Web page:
5. It is also worth checking the tread levels on the inside and outside edge of the tread, as sometimes these areas may wear faster. If a car has poor wheel alignment the tyre may look like it has plenty of tread remaining, but might actually be heavily worn or bald on the inside edge.

Rotate your tyres

Equipment required: Car jack, wheel brace

rotate

The tyres on your car will all wear at different rates, depending on the vehicle. Front-wheel drive cars such as small hatchbacks will tend to use their front tyres much faster than the rears. Alternatively, rear-wheel drive performance orientated vehicles will tend to wear the rears more quickly.

Therefore, rotating your tyres is essential in order to get the maximum value out of your tyres. The easiest way to do this is swap the rear tyres to the front, and vice versa. We recommend you have your tyres rotated once a year or every 10,000kms.

Please note: this job is a bit more involved and involves an element of danger, which is why we haven’t included instructions. So if you aren’t familiar with how to do it we’d recommend heading to your local tyre shop to have this done.

Also remember, if your vehicle has a full size spare wheel you can also include it into your rotation, for a 5-tyre rotation which will give you 20% extra mileage from your set of tyres. You’ll need to buy 5 new tyres when the old ones are worn, but at least your spare is getting used rather than the rubber getting old (and dangerous) sitting in the back of your car for years on end.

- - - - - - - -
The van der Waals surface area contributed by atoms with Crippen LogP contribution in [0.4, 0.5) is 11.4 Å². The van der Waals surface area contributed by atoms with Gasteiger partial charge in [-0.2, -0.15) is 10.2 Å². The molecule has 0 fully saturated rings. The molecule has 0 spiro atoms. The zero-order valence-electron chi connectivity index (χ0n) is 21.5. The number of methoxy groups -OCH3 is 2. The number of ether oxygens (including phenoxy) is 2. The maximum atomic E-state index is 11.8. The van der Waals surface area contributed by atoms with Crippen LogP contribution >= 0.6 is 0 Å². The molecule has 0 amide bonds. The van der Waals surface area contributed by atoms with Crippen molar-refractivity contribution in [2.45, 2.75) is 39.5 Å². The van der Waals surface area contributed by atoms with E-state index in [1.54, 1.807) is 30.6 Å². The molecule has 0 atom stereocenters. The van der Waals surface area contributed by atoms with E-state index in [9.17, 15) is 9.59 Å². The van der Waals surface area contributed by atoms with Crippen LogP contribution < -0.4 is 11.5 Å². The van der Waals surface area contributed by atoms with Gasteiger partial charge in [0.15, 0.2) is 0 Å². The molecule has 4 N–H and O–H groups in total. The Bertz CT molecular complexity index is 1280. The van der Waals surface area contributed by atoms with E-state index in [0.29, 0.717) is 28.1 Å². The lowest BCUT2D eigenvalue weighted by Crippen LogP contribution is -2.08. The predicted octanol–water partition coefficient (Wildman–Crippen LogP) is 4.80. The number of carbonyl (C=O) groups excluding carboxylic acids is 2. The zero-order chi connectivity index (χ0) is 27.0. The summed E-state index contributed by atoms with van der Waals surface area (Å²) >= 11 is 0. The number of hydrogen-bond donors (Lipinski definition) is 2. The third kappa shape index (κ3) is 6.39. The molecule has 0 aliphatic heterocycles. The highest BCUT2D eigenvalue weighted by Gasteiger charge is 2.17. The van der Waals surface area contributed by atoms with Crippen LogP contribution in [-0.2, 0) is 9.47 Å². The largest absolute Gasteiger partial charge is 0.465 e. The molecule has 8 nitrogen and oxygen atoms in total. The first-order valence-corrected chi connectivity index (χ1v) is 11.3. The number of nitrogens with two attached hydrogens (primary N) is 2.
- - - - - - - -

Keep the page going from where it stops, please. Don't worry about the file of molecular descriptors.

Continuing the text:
Clean your wheels!

Equipment required: Bucket, sponge

cleancar

Brake dust contains all sorts of nasty stuff and quickly builds up on your wheels. If your vehicle has a set of alloy wheels, we recommend you clean them once a month at least, as the combination of road grime, moisture and heat from your brakes will bake it on to your wheels. Brake dust normally clings to wheels with static electricity so a damp sponge and clean cold water is the best way to get it off.

Check your belts

Equipment required: None

engine-belts

Your engine has a series of rubber drive belts, looped around various pulleys, driving everything from the alternator to the air-conditioning compressor. These belts will either be located at the front of the engine bay (in larger, rear-wheel drive vehicles) or along the left side of the engine bay in smaller, front wheel vehicles.

Rubber perishes, more so in extremely hot conditions like those found in an operating engine bay. With the engine turned off, visually inspect the belts for any cracks or signs of wear, and pull on them to check their tension.

Check the engine oil

Equipment required: An old (but clean) cloth

oil

Checking your oil in your car is easy. To check the oil, park on level ground and wait until the engine has cooled down after driving.

  1. Locate the dipstick – in new vehicles the end of it is bright yellow.
  2. Pull it out and wipe it clean, then push it all the way back in until the top of it is seated properly in the dip tube again.
  3. Wait for approximately 10 seconds and then pull it out again. Check the level of the oil. If it’s between the high and low marks, you’re fine.